Why does Greenspan take all the heat for not raising rates soon enough, yet Geithner gets none?

In any event, no matter what anyone says, the plan will be debated back and forth by politicians and those that benefit from government bailouts (big businesses, hedge funds, lobbyists, lawyers) will make big bucks.  Try and position yourself as best as possible with that in mind.  I wish you the best.

Mary Poppins Economics

Thank you, future taxpayers, for risking your tax dollars to lure me back into the game!

…in the most de-light-ful waaaaaay!

For more financial bamboozlement, click here

The hulabaloo over the AIG bonuses reached a climax today with the House voting to tax the bonus payments at 90%.  I guess all the pomp and circumstance had a happy ending for those that were hanging on to this non-issue…

Unbelievably, Tim Geithner knew about these bonuses but remained mum throughout all the finger-pointing and grandstanding.  According to the NY Times:

Interviews with senior Federal Reserve and Treasury officials, as well as members of Congress, leave little doubt that the bonus program was a disaster hiding in plain sight. Mr. Geithner is not the only one who appears not to have understood the populist fury the bonuses would set off.

So, the Fed and Treasury orchestrated the multiple AIG bailouts, knew about these bonuses and said nothing until it blew up in their faces?  That’s pretty dishonest.  Why is Geithner not in serious jeopardy of losing his job?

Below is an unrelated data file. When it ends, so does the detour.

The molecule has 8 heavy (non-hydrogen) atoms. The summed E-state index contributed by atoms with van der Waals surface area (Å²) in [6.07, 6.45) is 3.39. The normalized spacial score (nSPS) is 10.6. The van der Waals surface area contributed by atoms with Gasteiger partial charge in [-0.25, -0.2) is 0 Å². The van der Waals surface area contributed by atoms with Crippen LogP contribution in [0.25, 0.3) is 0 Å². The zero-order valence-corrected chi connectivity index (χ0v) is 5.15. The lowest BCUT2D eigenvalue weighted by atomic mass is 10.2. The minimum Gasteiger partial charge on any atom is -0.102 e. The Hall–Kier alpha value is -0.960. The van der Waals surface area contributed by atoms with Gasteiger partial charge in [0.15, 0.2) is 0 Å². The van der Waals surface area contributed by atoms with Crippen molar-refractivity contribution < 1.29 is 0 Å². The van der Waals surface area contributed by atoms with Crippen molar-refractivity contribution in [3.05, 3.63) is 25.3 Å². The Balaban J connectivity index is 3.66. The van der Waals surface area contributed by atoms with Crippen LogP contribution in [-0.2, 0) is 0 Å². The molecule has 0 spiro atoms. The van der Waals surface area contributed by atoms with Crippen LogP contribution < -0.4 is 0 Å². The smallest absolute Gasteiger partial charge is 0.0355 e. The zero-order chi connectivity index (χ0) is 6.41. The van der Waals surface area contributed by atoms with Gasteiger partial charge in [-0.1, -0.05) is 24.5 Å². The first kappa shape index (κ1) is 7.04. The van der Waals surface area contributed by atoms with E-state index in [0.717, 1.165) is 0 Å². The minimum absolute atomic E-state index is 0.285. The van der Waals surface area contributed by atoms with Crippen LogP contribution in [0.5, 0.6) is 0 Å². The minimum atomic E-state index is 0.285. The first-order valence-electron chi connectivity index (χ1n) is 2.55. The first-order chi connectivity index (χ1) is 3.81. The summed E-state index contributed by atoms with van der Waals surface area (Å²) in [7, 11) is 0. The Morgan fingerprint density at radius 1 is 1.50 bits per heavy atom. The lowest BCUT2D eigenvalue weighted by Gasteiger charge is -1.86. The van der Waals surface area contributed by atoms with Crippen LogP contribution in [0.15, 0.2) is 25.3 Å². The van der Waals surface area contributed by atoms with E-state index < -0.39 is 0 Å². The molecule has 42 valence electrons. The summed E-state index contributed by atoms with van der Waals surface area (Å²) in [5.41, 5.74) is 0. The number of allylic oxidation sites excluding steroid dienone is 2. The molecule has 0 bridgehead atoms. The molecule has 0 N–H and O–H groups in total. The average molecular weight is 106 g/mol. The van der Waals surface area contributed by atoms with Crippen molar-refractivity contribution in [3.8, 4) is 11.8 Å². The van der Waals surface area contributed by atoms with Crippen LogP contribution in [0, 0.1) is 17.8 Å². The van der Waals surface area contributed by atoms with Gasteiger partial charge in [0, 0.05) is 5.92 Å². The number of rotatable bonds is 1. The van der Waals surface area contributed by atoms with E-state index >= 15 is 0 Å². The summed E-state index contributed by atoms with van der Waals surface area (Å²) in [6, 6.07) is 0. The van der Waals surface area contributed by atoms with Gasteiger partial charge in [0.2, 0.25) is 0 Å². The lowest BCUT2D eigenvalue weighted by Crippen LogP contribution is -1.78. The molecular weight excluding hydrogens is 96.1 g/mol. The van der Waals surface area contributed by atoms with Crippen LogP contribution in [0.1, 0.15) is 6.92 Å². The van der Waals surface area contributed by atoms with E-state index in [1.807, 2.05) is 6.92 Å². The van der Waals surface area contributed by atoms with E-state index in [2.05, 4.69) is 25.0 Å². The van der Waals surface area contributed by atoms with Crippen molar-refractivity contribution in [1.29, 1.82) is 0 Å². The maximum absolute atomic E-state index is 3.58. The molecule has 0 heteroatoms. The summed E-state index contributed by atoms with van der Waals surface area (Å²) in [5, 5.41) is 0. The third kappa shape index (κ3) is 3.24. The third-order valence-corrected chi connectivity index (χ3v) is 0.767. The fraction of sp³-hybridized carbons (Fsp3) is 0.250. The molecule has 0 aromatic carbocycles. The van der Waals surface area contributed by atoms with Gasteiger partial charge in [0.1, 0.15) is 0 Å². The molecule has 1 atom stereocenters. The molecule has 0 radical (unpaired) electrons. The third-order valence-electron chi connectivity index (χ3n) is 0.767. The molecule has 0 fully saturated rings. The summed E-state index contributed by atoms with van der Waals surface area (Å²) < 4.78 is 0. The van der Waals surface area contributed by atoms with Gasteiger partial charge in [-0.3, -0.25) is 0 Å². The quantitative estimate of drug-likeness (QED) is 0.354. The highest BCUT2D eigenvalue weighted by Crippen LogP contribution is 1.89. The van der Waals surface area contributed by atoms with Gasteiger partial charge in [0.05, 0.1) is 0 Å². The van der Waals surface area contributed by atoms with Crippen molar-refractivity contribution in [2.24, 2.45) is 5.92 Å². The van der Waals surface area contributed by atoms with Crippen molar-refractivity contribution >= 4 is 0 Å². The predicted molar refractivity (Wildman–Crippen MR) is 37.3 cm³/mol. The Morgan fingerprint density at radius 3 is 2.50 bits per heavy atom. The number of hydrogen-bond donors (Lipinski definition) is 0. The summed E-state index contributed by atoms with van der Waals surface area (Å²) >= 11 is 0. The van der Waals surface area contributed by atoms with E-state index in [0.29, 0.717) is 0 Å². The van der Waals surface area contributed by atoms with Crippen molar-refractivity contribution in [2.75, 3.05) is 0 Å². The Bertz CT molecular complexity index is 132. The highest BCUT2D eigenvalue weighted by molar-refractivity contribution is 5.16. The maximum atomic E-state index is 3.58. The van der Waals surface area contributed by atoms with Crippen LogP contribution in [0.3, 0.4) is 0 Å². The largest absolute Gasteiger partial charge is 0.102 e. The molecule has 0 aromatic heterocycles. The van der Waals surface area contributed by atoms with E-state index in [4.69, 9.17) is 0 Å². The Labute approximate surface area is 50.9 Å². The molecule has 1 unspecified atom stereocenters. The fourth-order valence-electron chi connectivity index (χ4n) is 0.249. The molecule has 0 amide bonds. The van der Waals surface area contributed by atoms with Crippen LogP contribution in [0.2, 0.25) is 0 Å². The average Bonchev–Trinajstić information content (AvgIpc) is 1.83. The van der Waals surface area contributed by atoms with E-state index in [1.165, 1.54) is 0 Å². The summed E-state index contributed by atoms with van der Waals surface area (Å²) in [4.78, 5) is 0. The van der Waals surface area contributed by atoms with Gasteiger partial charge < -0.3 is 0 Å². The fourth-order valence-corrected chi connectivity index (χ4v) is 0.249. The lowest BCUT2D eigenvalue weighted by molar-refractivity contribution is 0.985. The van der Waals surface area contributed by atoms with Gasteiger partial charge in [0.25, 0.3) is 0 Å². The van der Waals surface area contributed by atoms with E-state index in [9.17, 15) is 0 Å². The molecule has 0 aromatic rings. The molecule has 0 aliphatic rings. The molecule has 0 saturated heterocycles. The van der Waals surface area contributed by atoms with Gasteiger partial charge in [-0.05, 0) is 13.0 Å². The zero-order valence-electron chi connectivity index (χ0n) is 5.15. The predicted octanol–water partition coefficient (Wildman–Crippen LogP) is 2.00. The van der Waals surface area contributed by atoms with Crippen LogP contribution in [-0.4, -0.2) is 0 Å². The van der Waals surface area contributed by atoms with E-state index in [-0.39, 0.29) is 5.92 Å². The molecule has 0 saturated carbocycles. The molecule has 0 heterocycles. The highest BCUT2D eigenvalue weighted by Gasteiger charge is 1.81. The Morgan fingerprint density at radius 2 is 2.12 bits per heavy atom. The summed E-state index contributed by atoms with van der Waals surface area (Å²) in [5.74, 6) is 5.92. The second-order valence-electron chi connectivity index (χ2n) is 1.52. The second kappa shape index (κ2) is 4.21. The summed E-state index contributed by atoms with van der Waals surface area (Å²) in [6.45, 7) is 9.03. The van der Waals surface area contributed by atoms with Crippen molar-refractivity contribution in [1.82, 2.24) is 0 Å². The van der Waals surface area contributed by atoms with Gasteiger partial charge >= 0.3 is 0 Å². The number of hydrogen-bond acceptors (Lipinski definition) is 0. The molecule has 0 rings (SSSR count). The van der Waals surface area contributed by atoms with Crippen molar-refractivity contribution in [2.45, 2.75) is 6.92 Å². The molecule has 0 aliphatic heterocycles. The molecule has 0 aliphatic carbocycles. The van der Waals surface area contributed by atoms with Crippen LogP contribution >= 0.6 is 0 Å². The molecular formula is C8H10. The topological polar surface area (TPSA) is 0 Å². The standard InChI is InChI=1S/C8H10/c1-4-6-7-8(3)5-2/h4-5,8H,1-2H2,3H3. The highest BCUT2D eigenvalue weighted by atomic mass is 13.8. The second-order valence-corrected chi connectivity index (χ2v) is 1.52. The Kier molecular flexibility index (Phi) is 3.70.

Take it away, Ron…

For more on the AIG bonuses, read here

Just some back of the envelope calculations about AIG.

Bonus compensation:  $165,000,000

Taxpayer dollars already committed to AIG:  $170,000,000,000

Amount of Treasury Debt the “Federal Reserve” will buy:  $300,000,000,000

AIG’s bonus payments as a percentage of taxpayer dollars already committed to AIG: 1/10th of one percent (0.097%)

AIG’s bonus payments as a percentage of Amount of Treasury Debt the “Federal Reserve” will buy:  6/100ths of one percent  (0.055%)

Does it really make sense to have a whole day of political chest-thumping and finger-pointing because some bozos will get to keep some extra money, which would have been completely wasted anyway

Of course I love making these idiots squirm and suffer, but doesn’t it pale in comparison to the amount of money the government is heaving around?

With $300 billion being spent to manipulate interest rates, doesn’t that warrant more concern/questioning than $165 million?

As usual, most news outlets (save Bloomberg) focus on the hot button issue, rather than the meaningful one.

To read more about the financial climate, click here

Before the confrontation gets swept down the memory hole, I have a few comments on the Jon Stewart/Jim Cramer dustup.

For those that witnessed the confrontation between Jon Stewart and Jim Cramer, it was obvious who emerged victorious:  Jon Stewart.

While Stewart did not champion a cause or idea and could not clearly articulate why things are going haywire, he was definitely conscious enough to recognize that someone like Jim Cramer is a complete moron who doesn’t know what he’s talking about: specifically, his claim of “liking” Bear Stearns when it was trading the $60’s.  Stewart was smart enough to have hard video evidence proving this, which won him credibility early in the interview.